Traveling around the state of Virginia is a wonderful experience. You can see caverns, visit amusement parks and tour the historic sites of Jamestown, Williamsburg, and Yorktown. The best way to see all these places is with an RV rental in Virginia from RVshare. When you rent a motorhome, you can keep all your things together while enjoying a hotel on wheels.
Before you begin your search for the perfect Virginia RV rental, you need to know what different types of recreational vehicles are available. Class A RVs are the largest and most luxurious of all motorhomes. These large vehicles have all the room you need and then some, with multiple sleeping spaces, kitchens, and separate bathing areas. They often have lots of customized amenities too. Class C motorhomes are smaller than Class A RVs but are still quite roomy. They will typically have a sleeping area in the front and another in the back. Class B RVs are campervans, which are vans that double as campers. With a campervan, you never have to worry about parking at your site. That's because maneuvering in and out of campgrounds with a Class B RV is very easy.
Towable trailers are available in many different sizes. The largest towable trailer is a fifth wheel, so named because the front end of the trailer sits over part of the towing truck's bed. The smallest type of camper is a pop-up camper. These towable campers are retractable campers that are easy to set up and take down. A pop-up camper rental in Virginia is great for small groups and shorter trips.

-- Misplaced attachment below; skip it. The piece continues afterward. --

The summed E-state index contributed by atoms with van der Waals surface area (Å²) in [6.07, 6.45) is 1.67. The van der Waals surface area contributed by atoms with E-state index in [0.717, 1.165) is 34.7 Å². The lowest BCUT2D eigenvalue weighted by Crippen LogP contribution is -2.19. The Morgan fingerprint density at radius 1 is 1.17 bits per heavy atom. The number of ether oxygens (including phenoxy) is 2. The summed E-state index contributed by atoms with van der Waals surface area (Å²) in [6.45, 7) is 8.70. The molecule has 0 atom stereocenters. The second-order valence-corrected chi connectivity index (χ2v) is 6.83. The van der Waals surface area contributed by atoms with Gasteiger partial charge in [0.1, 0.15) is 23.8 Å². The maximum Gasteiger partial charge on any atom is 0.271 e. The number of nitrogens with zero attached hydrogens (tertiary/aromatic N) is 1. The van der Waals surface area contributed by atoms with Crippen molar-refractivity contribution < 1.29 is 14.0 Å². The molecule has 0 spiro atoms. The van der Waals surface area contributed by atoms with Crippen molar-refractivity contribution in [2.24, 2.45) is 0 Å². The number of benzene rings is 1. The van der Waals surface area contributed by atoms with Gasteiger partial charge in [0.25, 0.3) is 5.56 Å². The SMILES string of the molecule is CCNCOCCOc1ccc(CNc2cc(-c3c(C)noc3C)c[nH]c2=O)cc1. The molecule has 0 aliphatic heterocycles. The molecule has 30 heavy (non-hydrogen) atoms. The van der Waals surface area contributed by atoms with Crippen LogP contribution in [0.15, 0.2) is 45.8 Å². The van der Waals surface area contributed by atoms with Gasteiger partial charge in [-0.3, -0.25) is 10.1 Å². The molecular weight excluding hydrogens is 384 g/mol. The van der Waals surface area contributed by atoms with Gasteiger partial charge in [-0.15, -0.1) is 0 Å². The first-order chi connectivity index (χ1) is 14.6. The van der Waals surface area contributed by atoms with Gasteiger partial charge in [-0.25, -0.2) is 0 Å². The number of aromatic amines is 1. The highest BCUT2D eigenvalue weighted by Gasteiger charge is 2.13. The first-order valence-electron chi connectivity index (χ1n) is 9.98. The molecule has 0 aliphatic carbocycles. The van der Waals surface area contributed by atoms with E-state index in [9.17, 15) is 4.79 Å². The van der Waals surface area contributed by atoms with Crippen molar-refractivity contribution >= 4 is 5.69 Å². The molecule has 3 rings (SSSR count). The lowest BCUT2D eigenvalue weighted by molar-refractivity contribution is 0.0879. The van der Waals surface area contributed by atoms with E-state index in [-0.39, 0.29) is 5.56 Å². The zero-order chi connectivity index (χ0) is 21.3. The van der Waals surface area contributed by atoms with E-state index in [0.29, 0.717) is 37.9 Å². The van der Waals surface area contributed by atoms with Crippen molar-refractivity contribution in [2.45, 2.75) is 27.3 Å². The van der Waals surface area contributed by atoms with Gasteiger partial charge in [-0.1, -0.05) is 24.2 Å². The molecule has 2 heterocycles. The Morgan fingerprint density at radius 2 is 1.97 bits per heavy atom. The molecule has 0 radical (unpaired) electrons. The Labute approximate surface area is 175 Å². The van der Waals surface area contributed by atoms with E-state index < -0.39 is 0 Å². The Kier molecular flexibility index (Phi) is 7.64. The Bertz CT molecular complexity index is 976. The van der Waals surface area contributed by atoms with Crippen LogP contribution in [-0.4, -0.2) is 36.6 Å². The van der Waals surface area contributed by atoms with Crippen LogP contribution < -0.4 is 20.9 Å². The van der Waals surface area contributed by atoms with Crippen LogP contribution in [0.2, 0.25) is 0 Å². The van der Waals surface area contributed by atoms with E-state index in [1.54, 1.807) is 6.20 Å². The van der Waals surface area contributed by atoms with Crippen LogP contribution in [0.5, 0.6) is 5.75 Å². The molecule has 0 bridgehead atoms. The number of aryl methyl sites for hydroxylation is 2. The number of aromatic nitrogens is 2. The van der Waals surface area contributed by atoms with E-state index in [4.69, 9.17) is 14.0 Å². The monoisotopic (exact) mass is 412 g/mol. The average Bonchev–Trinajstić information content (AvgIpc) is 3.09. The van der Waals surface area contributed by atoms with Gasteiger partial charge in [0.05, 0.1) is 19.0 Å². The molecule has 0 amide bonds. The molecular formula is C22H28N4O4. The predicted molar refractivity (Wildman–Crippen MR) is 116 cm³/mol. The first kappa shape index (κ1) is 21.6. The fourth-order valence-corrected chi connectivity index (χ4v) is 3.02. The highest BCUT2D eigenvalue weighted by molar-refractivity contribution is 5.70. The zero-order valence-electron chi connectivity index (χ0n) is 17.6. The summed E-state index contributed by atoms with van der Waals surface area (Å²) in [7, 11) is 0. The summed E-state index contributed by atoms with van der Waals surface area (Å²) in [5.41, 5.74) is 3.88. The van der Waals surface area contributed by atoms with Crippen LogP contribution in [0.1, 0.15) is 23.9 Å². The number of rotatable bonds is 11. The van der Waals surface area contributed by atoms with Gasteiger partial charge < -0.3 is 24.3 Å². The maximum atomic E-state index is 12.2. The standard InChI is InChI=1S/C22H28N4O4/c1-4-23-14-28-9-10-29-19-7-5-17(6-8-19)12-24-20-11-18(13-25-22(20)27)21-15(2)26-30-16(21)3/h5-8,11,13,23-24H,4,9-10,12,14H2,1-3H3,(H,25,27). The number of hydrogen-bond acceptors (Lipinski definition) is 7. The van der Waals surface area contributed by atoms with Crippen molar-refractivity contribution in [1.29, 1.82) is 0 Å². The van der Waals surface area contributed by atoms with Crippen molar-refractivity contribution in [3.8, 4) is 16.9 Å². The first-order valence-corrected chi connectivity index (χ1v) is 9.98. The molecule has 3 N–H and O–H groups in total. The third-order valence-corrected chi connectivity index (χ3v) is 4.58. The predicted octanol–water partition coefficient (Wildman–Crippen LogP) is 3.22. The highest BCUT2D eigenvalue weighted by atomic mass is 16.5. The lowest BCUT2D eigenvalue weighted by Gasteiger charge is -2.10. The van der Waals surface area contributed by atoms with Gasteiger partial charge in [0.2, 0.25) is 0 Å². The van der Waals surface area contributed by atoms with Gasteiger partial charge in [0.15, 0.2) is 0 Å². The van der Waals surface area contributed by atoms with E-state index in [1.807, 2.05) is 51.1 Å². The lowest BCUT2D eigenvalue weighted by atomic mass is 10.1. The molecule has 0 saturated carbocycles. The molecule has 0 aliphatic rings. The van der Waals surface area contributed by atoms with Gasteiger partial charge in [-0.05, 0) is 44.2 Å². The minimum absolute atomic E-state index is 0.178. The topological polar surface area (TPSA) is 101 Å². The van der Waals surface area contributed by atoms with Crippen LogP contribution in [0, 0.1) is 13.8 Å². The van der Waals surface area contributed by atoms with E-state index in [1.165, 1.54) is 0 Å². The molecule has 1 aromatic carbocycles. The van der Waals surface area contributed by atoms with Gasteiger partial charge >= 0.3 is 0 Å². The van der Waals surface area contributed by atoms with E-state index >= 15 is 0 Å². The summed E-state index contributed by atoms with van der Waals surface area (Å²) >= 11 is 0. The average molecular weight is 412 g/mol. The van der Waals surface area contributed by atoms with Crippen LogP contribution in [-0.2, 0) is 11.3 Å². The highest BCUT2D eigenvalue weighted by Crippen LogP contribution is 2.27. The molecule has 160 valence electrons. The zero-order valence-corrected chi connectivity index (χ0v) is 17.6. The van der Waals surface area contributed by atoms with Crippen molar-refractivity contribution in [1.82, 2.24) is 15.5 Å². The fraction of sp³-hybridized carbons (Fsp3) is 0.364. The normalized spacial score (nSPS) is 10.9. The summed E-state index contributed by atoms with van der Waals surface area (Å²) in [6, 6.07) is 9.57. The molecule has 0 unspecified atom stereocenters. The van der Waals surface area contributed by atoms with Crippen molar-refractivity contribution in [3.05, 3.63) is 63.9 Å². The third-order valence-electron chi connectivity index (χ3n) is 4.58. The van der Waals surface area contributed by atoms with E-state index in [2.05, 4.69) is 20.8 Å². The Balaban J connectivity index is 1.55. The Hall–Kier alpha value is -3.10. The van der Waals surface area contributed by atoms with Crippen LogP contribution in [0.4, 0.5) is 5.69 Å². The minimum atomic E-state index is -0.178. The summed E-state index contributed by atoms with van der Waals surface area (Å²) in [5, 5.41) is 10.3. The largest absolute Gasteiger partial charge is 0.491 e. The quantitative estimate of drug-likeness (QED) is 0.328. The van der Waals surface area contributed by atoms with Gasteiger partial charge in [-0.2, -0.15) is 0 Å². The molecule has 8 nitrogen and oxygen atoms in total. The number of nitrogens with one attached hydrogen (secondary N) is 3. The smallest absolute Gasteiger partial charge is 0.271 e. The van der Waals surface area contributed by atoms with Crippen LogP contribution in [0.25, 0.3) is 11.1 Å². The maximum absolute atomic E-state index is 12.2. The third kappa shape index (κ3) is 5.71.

Once you have decided what types of motorhome rentals in Virginia are the most suitable for your trip, then it is very simple to search on RVshare. Remember to take into account the size of your party and the length of your trip. With this information, you will be able to easily narrow your choices of camper rentals in Virginia.
While you are traveling around Virginia, you will most likely be spending quite a bit of time at various campgrounds. You'll usually want to make reservations ahead of time for your campsites. RVshare has a list of several great campsites for the state of Virginia, and all of them have good merits.
For example, American Heritage RV Park is ideally situated near historic Williamsburg, Busch Gardens and Water Country. It's close to many attractions but still a quiet and peaceful place. There are 105 RV sites available, and guests can shoot hoops on the basketball court and play on the pool's inflatable water slide. There is also a fenced dog run.
Prince William Forest RV Campground is nestled within 15,000 acres of forest. Guests have easy access to 37 miles of hiking trails and 21 miles of biking trails. If you are looking for a great natural campsite away from urban distractions, this is the place for you. There are 74 sites, a pool, and a hot tub. Even though this campground is deep within a forest, it is also only between 20 and 40 miles from Washington, Mount Vernon, and Fredericksburg.
Virginia is home to Shenandoah National Park, one of the beautiful and popular attractions in the Mid-Atlantic region. Shenandoah is 300 square miles of pristine forest in the Blue Ridge Mountains. There are woods, waterfalls, and peaks that reach 4,000 feet. The Skyline Drive, a 100-mile scenic drive, bisects the park along the mountain crests. The Appalachian Trail also runs through the park.